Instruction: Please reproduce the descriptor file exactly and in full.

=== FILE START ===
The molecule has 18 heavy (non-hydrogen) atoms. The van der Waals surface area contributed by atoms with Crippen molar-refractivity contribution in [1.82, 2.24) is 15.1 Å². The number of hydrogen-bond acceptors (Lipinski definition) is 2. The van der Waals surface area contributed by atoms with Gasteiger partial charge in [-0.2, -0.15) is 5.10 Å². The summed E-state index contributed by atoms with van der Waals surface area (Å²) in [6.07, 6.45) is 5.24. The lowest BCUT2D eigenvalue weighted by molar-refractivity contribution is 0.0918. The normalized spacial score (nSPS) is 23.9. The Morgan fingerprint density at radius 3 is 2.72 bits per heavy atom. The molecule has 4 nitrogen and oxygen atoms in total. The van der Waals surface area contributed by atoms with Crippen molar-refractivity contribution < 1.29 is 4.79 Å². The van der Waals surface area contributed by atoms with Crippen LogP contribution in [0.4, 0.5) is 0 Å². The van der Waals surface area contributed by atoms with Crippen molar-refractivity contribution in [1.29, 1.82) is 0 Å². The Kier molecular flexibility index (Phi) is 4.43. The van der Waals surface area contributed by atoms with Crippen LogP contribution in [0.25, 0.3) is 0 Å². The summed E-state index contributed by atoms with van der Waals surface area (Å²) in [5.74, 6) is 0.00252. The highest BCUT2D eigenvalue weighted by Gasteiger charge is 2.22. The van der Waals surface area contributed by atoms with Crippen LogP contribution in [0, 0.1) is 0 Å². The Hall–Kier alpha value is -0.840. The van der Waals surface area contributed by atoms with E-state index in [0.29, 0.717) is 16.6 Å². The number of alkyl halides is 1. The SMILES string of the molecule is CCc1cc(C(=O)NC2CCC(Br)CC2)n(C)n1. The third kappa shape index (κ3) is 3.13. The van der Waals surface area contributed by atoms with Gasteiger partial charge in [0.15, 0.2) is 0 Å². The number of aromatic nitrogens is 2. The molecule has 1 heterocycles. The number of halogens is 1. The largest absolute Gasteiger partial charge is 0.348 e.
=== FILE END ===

The molecule has 18 heavy (non-hydrogen) atoms. The van der Waals surface area contributed by atoms with Crippen molar-refractivity contribution in [1.82, 2.24) is 15.1 Å². The number of hydrogen-bond acceptors (Lipinski definition) is 2. The van der Waals surface area contributed by atoms with Gasteiger partial charge in [-0.2, -0.15) is 5.10 Å². The summed E-state index contributed by atoms with van der Waals surface area (Å²) in [6.07, 6.45) is 5.24. The lowest BCUT2D eigenvalue weighted by molar-refractivity contribution is 0.0918. The normalized spacial score (nSPS) is 23.9. The Morgan fingerprint density at radius 3 is 2.72 bits per heavy atom. The molecule has 4 nitrogen and oxygen atoms in total. The van der Waals surface area contributed by atoms with Crippen molar-refractivity contribution < 1.29 is 4.79 Å². The van der Waals surface area contributed by atoms with Crippen LogP contribution in [0.4, 0.5) is 0 Å². The van der Waals surface area contributed by atoms with Crippen molar-refractivity contribution in [1.29, 1.82) is 0 Å². The Kier molecular flexibility index (Phi) is 4.43. The van der Waals surface area contributed by atoms with Crippen LogP contribution in [0.25, 0.3) is 0 Å². The summed E-state index contributed by atoms with van der Waals surface area (Å²) in [5.74, 6) is 0.00252. The highest BCUT2D eigenvalue weighted by Gasteiger charge is 2.22. The van der Waals surface area contributed by atoms with Crippen LogP contribution in [0, 0.1) is 0 Å². The Hall–Kier alpha value is -0.840. The van der Waals surface area contributed by atoms with E-state index in [0.29, 0.717) is 16.6 Å². The number of alkyl halides is 1. The SMILES string of the molecule is CCc1cc(C(=O)NC2CCC(Br)CC2)n(C)n1. The third kappa shape index (κ3) is 3.13. The van der Waals surface area contributed by atoms with Gasteiger partial charge in [0.15, 0.2) is 0 Å². The number of aromatic nitrogens is 2. The molecule has 1 heterocycles. The number of halogens is 1. The largest absolute Gasteiger partial charge is 0.348 e.